My, how times have changed. 
I remember, back in the early 90’s, when late night television was a
safe haven for sick and twisted triple bill horror films; the kind that spat in
the face of censorship and showed the audience a good time.  I
consider myself lucky to have lived during that decade because now censorship has quickly taken its toll on late
night movies.  I mean, think back for a
second.  Do you remember those nights
where you would stay up late, cuddling close to someone or relaxing on your own
(or in my case, sneaking downstairs and watching television in the den when you
should be asleep) and watching a film that you shouldn’t be exposed to in the
first place?  Violence, excessive gore,
nudity, language- half the fun about watching these movies was in the fact that
you shouldn’t be watching them in the first place.  And then everything began to change.


Since I’ve lived in Toronto my entire life, I never tuned in
to MonsterVision (with Joe Bob Briggs!) during its original run on TNT because
I didn’t have satellite.  But I did
watch late night horror films on City TV almost every night.  Well, that is until they started airing
softcore porn for some reason.  From
there, I tuned in to Off Beat Cinema, which was shot on location in the dingy
basement of a coffee shop in downtown Buffalo, New York.  I still come across it from time to time,
mostly by luck since it no longer airs on a regular timeslot.


Hell, even YTV had horror themed nights every now and then
(who here remembers the Dark Night Halloween specials every year?).  Now, my eyes hurt just after watching a
couple of minutes of that station.  It’s
disheartening to see the state of programming nowadays.  Whatever happened to those nights where we’d
have a creepy or cheesy host guide us through some offbeat tales about oddities
and outsiders filled with all sorts of politically incorrect images? 


Monster movies (just like drive-ins and triple bill horror
nights) are a dying breed and it’s a shame that nothing is being done about
it.  On the surface, they appear to be
simple time wasters; but to me, they are something so much more.  They represent my childhood, when staying up
late was seen as something fun and “dangerous”.  Sure, as we grow up, our tastes change but our feelings toward
certain things remain the same.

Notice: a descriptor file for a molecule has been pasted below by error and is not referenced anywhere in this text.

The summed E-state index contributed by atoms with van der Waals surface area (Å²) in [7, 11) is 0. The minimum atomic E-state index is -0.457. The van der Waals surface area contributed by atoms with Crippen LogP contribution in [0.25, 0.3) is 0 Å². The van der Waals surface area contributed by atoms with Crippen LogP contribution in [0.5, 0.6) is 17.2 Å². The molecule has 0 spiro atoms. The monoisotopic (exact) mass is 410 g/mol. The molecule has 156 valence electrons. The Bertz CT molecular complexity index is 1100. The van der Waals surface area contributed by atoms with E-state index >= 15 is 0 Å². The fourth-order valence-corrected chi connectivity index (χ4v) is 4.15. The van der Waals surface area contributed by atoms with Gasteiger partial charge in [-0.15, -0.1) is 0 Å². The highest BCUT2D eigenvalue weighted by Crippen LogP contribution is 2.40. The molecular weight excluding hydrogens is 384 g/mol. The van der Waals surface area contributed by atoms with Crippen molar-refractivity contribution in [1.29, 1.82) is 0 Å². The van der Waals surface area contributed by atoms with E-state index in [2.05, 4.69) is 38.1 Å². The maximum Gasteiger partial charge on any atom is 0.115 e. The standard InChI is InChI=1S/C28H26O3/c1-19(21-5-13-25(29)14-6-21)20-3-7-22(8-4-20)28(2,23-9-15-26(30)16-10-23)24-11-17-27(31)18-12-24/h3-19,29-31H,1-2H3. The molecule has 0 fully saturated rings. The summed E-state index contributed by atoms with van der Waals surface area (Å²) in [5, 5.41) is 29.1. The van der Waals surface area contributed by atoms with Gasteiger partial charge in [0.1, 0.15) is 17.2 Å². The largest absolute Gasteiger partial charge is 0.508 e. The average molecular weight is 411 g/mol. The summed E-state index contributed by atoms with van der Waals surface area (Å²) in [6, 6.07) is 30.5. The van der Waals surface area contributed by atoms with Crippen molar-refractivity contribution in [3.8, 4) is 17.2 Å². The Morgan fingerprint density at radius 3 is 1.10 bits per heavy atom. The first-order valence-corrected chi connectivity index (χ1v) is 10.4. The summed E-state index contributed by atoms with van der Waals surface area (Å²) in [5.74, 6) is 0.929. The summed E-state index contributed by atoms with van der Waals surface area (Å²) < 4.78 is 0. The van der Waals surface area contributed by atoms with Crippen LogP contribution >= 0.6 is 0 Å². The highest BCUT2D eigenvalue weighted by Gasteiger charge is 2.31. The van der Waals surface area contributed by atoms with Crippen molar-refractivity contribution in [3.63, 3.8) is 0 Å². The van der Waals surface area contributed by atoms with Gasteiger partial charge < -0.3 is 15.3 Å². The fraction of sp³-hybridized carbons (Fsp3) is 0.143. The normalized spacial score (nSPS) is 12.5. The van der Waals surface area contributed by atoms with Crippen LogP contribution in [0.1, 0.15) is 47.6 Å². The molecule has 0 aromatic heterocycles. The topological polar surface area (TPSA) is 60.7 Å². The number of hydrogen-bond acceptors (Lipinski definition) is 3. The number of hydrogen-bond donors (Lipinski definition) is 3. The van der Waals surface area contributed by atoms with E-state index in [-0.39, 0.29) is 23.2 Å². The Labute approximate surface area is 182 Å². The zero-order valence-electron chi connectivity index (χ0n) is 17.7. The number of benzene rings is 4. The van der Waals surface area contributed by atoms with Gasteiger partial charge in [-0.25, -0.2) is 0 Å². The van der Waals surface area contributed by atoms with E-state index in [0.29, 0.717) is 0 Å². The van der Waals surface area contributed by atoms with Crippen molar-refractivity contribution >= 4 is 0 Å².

One such example is my experience at a Jumbo Video many
years ago.  Walking around the video
store, scoping out the films and enjoying my free (!) bag of popcorn I came
across a dark corner.  Intrigued, I approached,
having never seen such a sight before at the store.  It was a section of the store made-up to look like a sinister
castle straight out of “Dracula” or something. 
Sure, it was made out of Styrofoam and bristle board, but it was all in
the execution.  Inside, thousands of
horror films, more than the eye can see. 
And it was beautiful.  Sure, back
then most of those films (and their covers, no less) should have scared the
popcorn out of me.  But because of the
castle exhibit, it felt strangely… comfortable, familiar and accessible.  It’s probably because, even more than now, I
had an over-active imagination.  What
should have scared me didn’t.  And it’s
not because I was a fearless kid, but because, back then, horror films were
presented in a different light than they are today.  There was an underlying tongue-in-cheek quality to the way they
were advertised.  Yes, the stories
involved people who were mutilated, eaten, ravaged, and had perverse and wholly
unlikeable personalities… but having someone point these things out made it
easier to swallow.  Why do you think
MonsterVision, Off Beat Cinema, The Twilight Zone, Alfred Hitchcock
, Thriller and other programs were so successful during their
initial (and syndicated) run?  They
treated the audience with a lot more respect than they do now. 


Without a doubt, I will
always have a soft spot for off beat, midnight films.  And what’s wrong with that? 
Lon Chaney, Boris Karloff, Bela Lugosi and the great Vincent Price made
a career out of portraying characters in such films and they are (rightfully)
considered icons of cinema, not just horror films. 


Feeling like a kid again is what horror stories are
all about.  They bring you back to that
time when you sat around a campfire with your friends and swapped ghost
stories.  As we got older, we would stay
up late and watch horror double and triple bills because they present a much
more entertaining and interesting worldview than our own. 
Then adulthood hits, everything changes and we don’t look back.  Sure we grow up and forget about these simple moments, but that doesn’t
mean our inner child has to grow up as well. 
Just look at Hitchcock, one of the greatest filmmakers who ever